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The Color Of Love reveals the power of racial hierarchies to infiltrate our most intimate relationships. Delving far deeper than previous sociologists have into the black Brazilian experience, Elizabeth Hordge-Freeman examines the relationship between racialization and the emotional life of a family. Based on interviews and a sixteen-month ethnography of ten working-class Brazilian families, this provocative work sheds light on how families simultaneously resist and reproduce racial hierarchies. Examining race and gender, Hordge-Freeman illustrates the privileges of whiteness by revealing how those with “blacker” features often experience material and emotional hardships. From parental ties, to sibling interactions, to extended family and romantic relationships, the chapters chart new territory by revealing the connection between proximity to whiteness and the distribution of affection within families. Hordge-Freeman also explores how black Brazilian families, particularly mothers, rely on diverse strategies that reproduce, negotiate, and resist racism. She frames efforts to modify racial features as sometimes reflecting internalized racism, and at other times as responding to material and emotional considerations. Contextualizing their strategies within broader narratives of the African diaspora, she examines how Salvador’s inhabitants perceive the history of the slave trade itself in a city that is referred to as the “blackest” in Brazil. She argues that racial hierarchies may orchestrate family relationships in ways that reflect and reproduce racial inequality, but black Brazilian families actively negotiate these hierarchies to assert their citizenship and humanity.

Keywords for American Cultural Studies

Author: Bruce Burgett,Glenn Hendler

Publisher: NYU Press

ISBN: 0814799477

Category: Literary Criticism

Page: 288

View: 2047

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Religion and the Creation of Race and Ethnicity is the first collection devoted to demonstrating the role that religion and myth have played in the creation of the categories of “race” and “ethnicity.” When scholars approach religion and race, they tend to focus on such issues as how African Americans have expressed Christianity, or how Japanese or Mexicans have lived “religiously.” This volume, meant specifically for those new to the field, brings together an ensemble of prominent scholars and illuminates instead the role religious myths have played in shaping those very social boundaries that we call “races” and “ethnicities.” It asks, what part did Christianity play in creating “Blackness”? To what extent was Japanese or Mexican identity itself the product of religious life? The text, comprised of all original material, introduces readers to the social construction of race and ethnicity and the ways in which these concepts are shaped by religious narratives. It offers examples from both the U.S. and around the world, exploring these themes in the context of places as diverse as Bosnia, India, Japan, Mexico, Zimbabwe, and the Middle East. The volume helps make the case that any account of the social construction of race and ethnicity will be incomplete if it fails to consider the influence of religious traditions and myths. Contributors include: Eddie S. Glaude, Jr., Joel Martin, Jacob Neusner, Roberto S. Goizueta, Laurie Patton, and Michael A. Sells.

Against the Closet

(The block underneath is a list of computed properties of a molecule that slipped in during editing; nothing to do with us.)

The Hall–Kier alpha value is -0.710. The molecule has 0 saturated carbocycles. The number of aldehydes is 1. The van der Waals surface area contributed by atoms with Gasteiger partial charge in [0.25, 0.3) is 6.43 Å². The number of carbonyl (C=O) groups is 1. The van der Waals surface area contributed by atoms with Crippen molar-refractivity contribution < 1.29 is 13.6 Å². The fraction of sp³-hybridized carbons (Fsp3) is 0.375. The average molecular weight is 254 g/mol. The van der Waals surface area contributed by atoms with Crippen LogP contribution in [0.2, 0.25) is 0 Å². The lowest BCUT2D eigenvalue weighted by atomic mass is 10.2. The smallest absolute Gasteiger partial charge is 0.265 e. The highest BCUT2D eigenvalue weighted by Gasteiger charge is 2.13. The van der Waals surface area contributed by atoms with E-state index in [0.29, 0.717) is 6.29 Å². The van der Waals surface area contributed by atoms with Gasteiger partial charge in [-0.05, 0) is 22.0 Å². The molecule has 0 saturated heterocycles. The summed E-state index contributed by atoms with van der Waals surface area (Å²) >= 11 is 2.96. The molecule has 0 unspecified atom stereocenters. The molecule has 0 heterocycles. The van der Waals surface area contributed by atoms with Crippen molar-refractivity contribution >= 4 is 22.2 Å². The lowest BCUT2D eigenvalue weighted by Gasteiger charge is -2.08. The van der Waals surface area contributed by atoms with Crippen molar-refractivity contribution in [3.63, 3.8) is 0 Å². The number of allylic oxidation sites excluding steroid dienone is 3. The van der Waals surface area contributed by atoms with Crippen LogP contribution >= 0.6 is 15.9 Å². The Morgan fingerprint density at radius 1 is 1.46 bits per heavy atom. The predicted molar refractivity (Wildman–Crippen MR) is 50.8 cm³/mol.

Identity, Political Longing, and Black Figuration

Author: Aliyyah Abdur-Rahman

Publisher: Duke University Press

ISBN: 0822352419

Category: Literary Collections

Page: 200

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Aliyyah I. Abdur-Rahman argues that from the mid-nineteenth century through the twentieth, black writers used depictions of transgressive sexuality to express African Americans' longings for individual and collective freedom.

Debating Immigration

Author: Carol M. Swain

Publisher: Cambridge University Press

ISBN: 1108470467

Category: Political Science

Page: 426

View: 5666

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Presents twenty-one essays exploring contemporary immigration and its impact on politics in the US and Europe.

Immigrants and the Right to Stay

Author: Joseph H. Carens

Publisher: MIT Press

ISBN: 0262289105

Category: Political Science

Page: 128

View: 456

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The Obama administration promises to take on comprehensive immigration reform in 2010, setting policymakers to work on legislation that might give the approximately eleven million undocumented immigrants currently living in the United States a path to legalization of status. Commentators have been quick to observe that any such proposal will face intense opposition. Few issues have so divided the country in recent years as immigration. Immigrants and the Right to Stay brings the debate into the realm of public reason. Political theorist Joseph Carens argues that although states have a right to control their borders, the right to deport those who violate immigration laws is not absolute. With time, immigrants develop a moral claim to stay. Emphasizing the moral importance of social membership, and drawing on principles widely recognized in liberal democracies, Carens calls for a rolling amnesty that gives unauthorized migrants a path to regularize their status once they have been settled for a significant period of time.After Carens makes his case, six experts from across the political spectrum respond. Some protest that he goes too far; others say he does not go far enough in protecting the rights of migrants. Several raise competing moral claims and others help us understand how the immigration problem became so large. Carens agrees that no moral claim is absolute, and that, on any complex public issue, principled debate involves weighing competing concerns. But for him the balance falls clearly on the side of amnesty.

The Moral and Political Philosophy of Immigration

Liberty, Security, and Equality

Author: José Jorge Mendoza

Publisher: Lexington Books

ISBN: 1498508529

Category: Philosophy

Page: 156

View: 8947

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José Jorge Mendoza argues that the difficulty with resolving the issue of immigration is primarily a conflict over competing moral and political principles and is, at its core, a problem of philosophy. This book brings into dialogue various contemporary philosophical texts that deal with immigration to provide some normative guidance to immigration policy and reform.